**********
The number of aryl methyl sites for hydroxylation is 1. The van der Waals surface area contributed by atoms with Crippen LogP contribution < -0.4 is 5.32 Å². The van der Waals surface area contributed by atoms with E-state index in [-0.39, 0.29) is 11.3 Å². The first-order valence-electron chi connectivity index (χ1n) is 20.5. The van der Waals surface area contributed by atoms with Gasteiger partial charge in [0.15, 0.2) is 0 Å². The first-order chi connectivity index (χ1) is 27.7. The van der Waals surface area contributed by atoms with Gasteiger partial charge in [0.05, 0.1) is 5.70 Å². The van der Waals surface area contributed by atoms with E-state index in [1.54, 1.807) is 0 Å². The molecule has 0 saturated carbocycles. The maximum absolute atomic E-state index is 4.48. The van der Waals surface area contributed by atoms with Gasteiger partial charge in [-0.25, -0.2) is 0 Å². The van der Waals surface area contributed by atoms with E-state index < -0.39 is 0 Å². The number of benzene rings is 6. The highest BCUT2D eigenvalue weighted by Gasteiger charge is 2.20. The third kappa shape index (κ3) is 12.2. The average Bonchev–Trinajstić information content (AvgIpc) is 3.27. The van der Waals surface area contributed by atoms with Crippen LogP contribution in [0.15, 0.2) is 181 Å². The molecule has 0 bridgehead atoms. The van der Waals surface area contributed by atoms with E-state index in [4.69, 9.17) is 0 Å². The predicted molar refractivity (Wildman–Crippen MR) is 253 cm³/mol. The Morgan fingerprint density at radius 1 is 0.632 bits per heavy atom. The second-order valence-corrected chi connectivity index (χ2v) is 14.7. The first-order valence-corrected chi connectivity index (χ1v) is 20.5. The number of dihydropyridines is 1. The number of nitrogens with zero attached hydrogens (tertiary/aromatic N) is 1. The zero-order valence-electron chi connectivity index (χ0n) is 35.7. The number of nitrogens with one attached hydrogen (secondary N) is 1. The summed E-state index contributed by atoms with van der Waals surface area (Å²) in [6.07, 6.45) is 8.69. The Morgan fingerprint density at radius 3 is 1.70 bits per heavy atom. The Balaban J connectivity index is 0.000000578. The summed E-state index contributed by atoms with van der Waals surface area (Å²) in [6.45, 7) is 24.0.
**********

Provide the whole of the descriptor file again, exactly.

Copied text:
The number of aryl methyl sites for hydroxylation is 1. The van der Waals surface area contributed by atoms with Crippen LogP contribution < -0.4 is 5.32 Å². The van der Waals surface area contributed by atoms with E-state index in [-0.39, 0.29) is 11.3 Å². The first-order valence-electron chi connectivity index (χ1n) is 20.5. The van der Waals surface area contributed by atoms with Gasteiger partial charge in [0.15, 0.2) is 0 Å². The first-order chi connectivity index (χ1) is 27.7. The van der Waals surface area contributed by atoms with Gasteiger partial charge in [0.05, 0.1) is 5.70 Å². The van der Waals surface area contributed by atoms with E-state index in [1.54, 1.807) is 0 Å². The molecule has 0 saturated carbocycles. The maximum absolute atomic E-state index is 4.48. The van der Waals surface area contributed by atoms with Gasteiger partial charge in [-0.25, -0.2) is 0 Å². The van der Waals surface area contributed by atoms with E-state index < -0.39 is 0 Å². The number of benzene rings is 6. The highest BCUT2D eigenvalue weighted by Gasteiger charge is 2.20. The third kappa shape index (κ3) is 12.2. The average Bonchev–Trinajstić information content (AvgIpc) is 3.27. The van der Waals surface area contributed by atoms with Crippen LogP contribution in [0.15, 0.2) is 181 Å². The molecule has 0 bridgehead atoms. The van der Waals surface area contributed by atoms with E-state index in [4.69, 9.17) is 0 Å². The predicted molar refractivity (Wildman–Crippen MR) is 253 cm³/mol. The Morgan fingerprint density at radius 1 is 0.632 bits per heavy atom. The second-order valence-corrected chi connectivity index (χ2v) is 14.7. The first-order valence-corrected chi connectivity index (χ1v) is 20.5. The number of dihydropyridines is 1. The number of nitrogens with zero attached hydrogens (tertiary/aromatic N) is 1. The zero-order valence-electron chi connectivity index (χ0n) is 35.7. The number of nitrogens with one attached hydrogen (secondary N) is 1. The summed E-state index contributed by atoms with van der Waals surface area (Å²) in [6.07, 6.45) is 8.69. The Morgan fingerprint density at radius 3 is 1.70 bits per heavy atom. The Balaban J connectivity index is 0.000000578. The summed E-state index contributed by atoms with van der Waals surface area (Å²) in [6.45, 7) is 24.0.